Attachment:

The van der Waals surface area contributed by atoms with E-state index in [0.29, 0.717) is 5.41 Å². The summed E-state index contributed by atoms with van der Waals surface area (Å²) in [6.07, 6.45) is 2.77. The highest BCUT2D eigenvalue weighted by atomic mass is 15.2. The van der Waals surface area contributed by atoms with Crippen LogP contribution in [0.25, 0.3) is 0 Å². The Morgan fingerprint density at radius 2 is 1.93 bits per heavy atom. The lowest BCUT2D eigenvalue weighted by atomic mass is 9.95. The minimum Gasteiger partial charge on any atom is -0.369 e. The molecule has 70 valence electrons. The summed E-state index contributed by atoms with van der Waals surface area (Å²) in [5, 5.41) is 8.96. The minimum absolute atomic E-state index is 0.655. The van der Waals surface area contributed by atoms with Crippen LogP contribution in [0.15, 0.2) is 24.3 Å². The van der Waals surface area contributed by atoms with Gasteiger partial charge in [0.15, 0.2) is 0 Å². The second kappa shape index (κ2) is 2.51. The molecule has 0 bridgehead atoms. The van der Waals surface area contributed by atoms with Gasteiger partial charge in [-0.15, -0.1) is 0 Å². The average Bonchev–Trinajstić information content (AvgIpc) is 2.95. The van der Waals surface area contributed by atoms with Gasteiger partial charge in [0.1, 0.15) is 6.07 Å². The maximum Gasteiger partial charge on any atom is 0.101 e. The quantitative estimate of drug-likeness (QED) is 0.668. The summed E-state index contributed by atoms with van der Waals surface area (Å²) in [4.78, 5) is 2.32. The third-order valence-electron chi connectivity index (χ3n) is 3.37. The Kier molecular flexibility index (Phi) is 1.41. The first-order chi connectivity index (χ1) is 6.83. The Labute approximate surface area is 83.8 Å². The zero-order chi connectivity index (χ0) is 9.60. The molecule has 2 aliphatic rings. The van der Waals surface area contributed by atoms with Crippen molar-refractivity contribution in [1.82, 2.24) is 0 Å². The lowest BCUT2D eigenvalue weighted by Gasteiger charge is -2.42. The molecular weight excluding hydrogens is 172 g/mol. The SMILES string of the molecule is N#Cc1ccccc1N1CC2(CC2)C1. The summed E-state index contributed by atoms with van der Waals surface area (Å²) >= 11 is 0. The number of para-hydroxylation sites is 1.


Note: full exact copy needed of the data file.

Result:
The van der Waals surface area contributed by atoms with E-state index in [0.29, 0.717) is 5.41 Å². The summed E-state index contributed by atoms with van der Waals surface area (Å²) in [6.07, 6.45) is 2.77. The highest BCUT2D eigenvalue weighted by atomic mass is 15.2. The van der Waals surface area contributed by atoms with Crippen LogP contribution in [0.25, 0.3) is 0 Å². The Morgan fingerprint density at radius 2 is 1.93 bits per heavy atom. The lowest BCUT2D eigenvalue weighted by atomic mass is 9.95. The minimum Gasteiger partial charge on any atom is -0.369 e. The molecule has 70 valence electrons. The summed E-state index contributed by atoms with van der Waals surface area (Å²) in [5, 5.41) is 8.96. The minimum absolute atomic E-state index is 0.655. The van der Waals surface area contributed by atoms with Crippen LogP contribution in [0.15, 0.2) is 24.3 Å². The van der Waals surface area contributed by atoms with Gasteiger partial charge in [0.15, 0.2) is 0 Å². The second kappa shape index (κ2) is 2.51. The molecule has 0 bridgehead atoms. The van der Waals surface area contributed by atoms with Gasteiger partial charge in [-0.15, -0.1) is 0 Å². The average Bonchev–Trinajstić information content (AvgIpc) is 2.95. The van der Waals surface area contributed by atoms with Gasteiger partial charge in [0.1, 0.15) is 6.07 Å². The maximum Gasteiger partial charge on any atom is 0.101 e. The quantitative estimate of drug-likeness (QED) is 0.668. The summed E-state index contributed by atoms with van der Waals surface area (Å²) in [4.78, 5) is 2.32. The third-order valence-electron chi connectivity index (χ3n) is 3.37. The Kier molecular flexibility index (Phi) is 1.41. The first-order chi connectivity index (χ1) is 6.83. The Labute approximate surface area is 83.8 Å². The zero-order chi connectivity index (χ0) is 9.60. The molecule has 2 aliphatic rings. The van der Waals surface area contributed by atoms with Crippen molar-refractivity contribution in [1.82, 2.24) is 0 Å². The lowest BCUT2D eigenvalue weighted by Gasteiger charge is -2.42. The molecular weight excluding hydrogens is 172 g/mol. The SMILES string of the molecule is N#Cc1ccccc1N1CC2(CC2)C1. The summed E-state index contributed by atoms with van der Waals surface area (Å²) >= 11 is 0. The number of para-hydroxylation sites is 1.